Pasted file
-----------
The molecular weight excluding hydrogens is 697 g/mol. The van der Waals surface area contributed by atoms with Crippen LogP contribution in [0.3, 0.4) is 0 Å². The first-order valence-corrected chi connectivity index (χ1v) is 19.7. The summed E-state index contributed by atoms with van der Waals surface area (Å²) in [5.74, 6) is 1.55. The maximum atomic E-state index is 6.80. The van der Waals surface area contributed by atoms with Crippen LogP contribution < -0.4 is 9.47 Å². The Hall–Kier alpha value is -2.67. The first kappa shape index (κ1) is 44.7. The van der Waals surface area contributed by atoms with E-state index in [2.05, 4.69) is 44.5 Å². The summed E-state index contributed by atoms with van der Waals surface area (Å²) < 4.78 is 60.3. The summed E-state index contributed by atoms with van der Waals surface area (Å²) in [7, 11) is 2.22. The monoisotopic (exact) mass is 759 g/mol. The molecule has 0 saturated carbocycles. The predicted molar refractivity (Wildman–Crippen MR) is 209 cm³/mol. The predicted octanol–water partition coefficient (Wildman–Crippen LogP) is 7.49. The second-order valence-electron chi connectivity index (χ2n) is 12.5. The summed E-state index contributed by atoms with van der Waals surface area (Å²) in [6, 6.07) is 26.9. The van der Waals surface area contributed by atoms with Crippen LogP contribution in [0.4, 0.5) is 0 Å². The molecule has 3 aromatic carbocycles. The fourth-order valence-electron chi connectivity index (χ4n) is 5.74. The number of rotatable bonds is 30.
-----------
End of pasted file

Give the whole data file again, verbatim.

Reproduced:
The molecular weight excluding hydrogens is 697 g/mol. The van der Waals surface area contributed by atoms with Crippen LogP contribution in [0.3, 0.4) is 0 Å². The first-order valence-corrected chi connectivity index (χ1v) is 19.7. The summed E-state index contributed by atoms with van der Waals surface area (Å²) in [5.74, 6) is 1.55. The maximum atomic E-state index is 6.80. The van der Waals surface area contributed by atoms with Crippen LogP contribution < -0.4 is 9.47 Å². The Hall–Kier alpha value is -2.67. The first kappa shape index (κ1) is 44.7. The van der Waals surface area contributed by atoms with E-state index in [2.05, 4.69) is 44.5 Å². The summed E-state index contributed by atoms with van der Waals surface area (Å²) < 4.78 is 60.3. The summed E-state index contributed by atoms with van der Waals surface area (Å²) in [7, 11) is 2.22. The monoisotopic (exact) mass is 759 g/mol. The molecule has 0 saturated carbocycles. The predicted molar refractivity (Wildman–Crippen MR) is 209 cm³/mol. The predicted octanol–water partition coefficient (Wildman–Crippen LogP) is 7.49. The second-order valence-electron chi connectivity index (χ2n) is 12.5. The summed E-state index contributed by atoms with van der Waals surface area (Å²) in [6, 6.07) is 26.9. The van der Waals surface area contributed by atoms with Crippen LogP contribution in [0.4, 0.5) is 0 Å². The molecule has 3 aromatic carbocycles. The fourth-order valence-electron chi connectivity index (χ4n) is 5.74. The number of rotatable bonds is 30.